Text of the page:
Hi Patrick,

Patrick Stickler writes:
 > >>
 > >> (1) it violates the rights of web authorities to control their own URI
 > >> space
 > >
 > > I'm not sure what you mean here. AFAICS Web authorities are still free
 > > to do what they like with their web spaces. The agent won't get any
 > > guarantees that the RULE will work, just as it doesn't if the server
 > > chooses to implement MGET to mean e.g. 'multiple-get'.
 > It has to do with standards mandating what URIs web authorities
 > must use, not that every web authority that uses URIs matching the
 > pattern are using them to denote resource descriptions.
 > The RULE approach is like if the HTTP spec mandated that all resources
 > which resolve to HTML representations must be denoted by URIs ending
 > in '.html'.

Actually that's not a good analogy, since we're not suggesting that
*all* metadata to do with '' must go in (or whatever). 

Just that if there exists a, *and* there exists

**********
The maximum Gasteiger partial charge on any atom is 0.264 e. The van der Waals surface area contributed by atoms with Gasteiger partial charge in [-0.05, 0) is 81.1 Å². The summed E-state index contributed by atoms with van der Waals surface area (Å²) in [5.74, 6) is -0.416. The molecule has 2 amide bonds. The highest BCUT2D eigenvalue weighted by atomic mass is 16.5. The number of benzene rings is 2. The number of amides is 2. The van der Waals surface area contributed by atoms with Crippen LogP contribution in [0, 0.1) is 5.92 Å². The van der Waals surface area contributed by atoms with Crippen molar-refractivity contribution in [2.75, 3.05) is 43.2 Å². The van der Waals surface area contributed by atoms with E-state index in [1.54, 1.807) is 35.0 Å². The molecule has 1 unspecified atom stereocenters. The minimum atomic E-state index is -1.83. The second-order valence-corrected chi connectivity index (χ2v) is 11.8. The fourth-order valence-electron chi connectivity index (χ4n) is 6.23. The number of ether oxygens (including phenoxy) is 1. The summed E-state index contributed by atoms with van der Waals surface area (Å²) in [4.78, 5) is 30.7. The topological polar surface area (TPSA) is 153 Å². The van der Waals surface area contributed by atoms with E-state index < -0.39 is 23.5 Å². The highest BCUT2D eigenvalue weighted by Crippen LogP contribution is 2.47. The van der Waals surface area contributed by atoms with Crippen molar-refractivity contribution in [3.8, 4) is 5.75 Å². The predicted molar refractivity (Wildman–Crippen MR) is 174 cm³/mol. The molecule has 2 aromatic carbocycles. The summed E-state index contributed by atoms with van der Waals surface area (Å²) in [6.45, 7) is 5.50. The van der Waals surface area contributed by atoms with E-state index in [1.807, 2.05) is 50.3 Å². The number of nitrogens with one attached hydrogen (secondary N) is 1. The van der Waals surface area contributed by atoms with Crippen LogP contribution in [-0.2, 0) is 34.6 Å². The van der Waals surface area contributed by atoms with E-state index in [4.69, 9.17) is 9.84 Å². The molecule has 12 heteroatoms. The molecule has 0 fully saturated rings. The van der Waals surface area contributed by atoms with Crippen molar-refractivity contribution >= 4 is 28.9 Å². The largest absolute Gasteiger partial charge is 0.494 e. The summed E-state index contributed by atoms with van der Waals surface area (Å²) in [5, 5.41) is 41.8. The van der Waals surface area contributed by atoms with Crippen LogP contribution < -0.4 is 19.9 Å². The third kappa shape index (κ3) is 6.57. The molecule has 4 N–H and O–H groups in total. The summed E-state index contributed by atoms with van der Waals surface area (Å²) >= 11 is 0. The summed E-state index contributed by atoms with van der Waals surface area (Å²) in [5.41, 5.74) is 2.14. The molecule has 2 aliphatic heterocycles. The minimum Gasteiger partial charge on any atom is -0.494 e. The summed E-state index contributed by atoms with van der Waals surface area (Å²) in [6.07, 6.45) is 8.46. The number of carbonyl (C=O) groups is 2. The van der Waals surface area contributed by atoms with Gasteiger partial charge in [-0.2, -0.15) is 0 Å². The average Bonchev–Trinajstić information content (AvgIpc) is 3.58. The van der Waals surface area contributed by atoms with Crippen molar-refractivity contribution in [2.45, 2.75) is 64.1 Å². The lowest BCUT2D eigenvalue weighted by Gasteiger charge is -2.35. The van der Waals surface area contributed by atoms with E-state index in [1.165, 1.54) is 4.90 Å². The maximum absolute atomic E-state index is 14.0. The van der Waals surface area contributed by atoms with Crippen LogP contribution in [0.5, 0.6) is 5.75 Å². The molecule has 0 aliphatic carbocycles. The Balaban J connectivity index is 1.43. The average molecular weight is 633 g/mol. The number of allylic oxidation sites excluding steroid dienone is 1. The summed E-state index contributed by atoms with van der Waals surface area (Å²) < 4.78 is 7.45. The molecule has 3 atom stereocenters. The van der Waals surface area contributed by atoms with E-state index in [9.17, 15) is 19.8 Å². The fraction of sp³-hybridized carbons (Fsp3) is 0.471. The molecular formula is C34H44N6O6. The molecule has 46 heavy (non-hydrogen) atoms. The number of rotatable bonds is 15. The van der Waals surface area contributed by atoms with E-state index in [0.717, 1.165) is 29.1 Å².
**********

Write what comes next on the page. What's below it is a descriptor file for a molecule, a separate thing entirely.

a, the .meta URI should resolve to
metadata description of A closer analogy would
be if the HTTP spec mandated that URIs ending in .html should resolve
to representations containing html.

I suppose in theory the webspace provider is still free to use to be something else entirely, since if
there doesn't exist a '', then an agent won't
attempt to resolve '' anyway. (although
they may attempt to resolve ;-)

Actually, my only real concern with this MGET stuff is that if it does
become the standard way for an agent to retrieve descriptive metadata,
the likelyhood of me personally being able to participate in the
semantic web in the near future is vastly reduced. I just can't
imagine web hosting providers providing URIQA enabled servers cheaply
in the near future. The main benefit of the RULE approach for me is
that I can participate today with my existing web account. - I suspect
this also translates to a much faster uptake globally.

Thanks again,


Received on Wednesday, 10 March 2004 06:54:23 UTC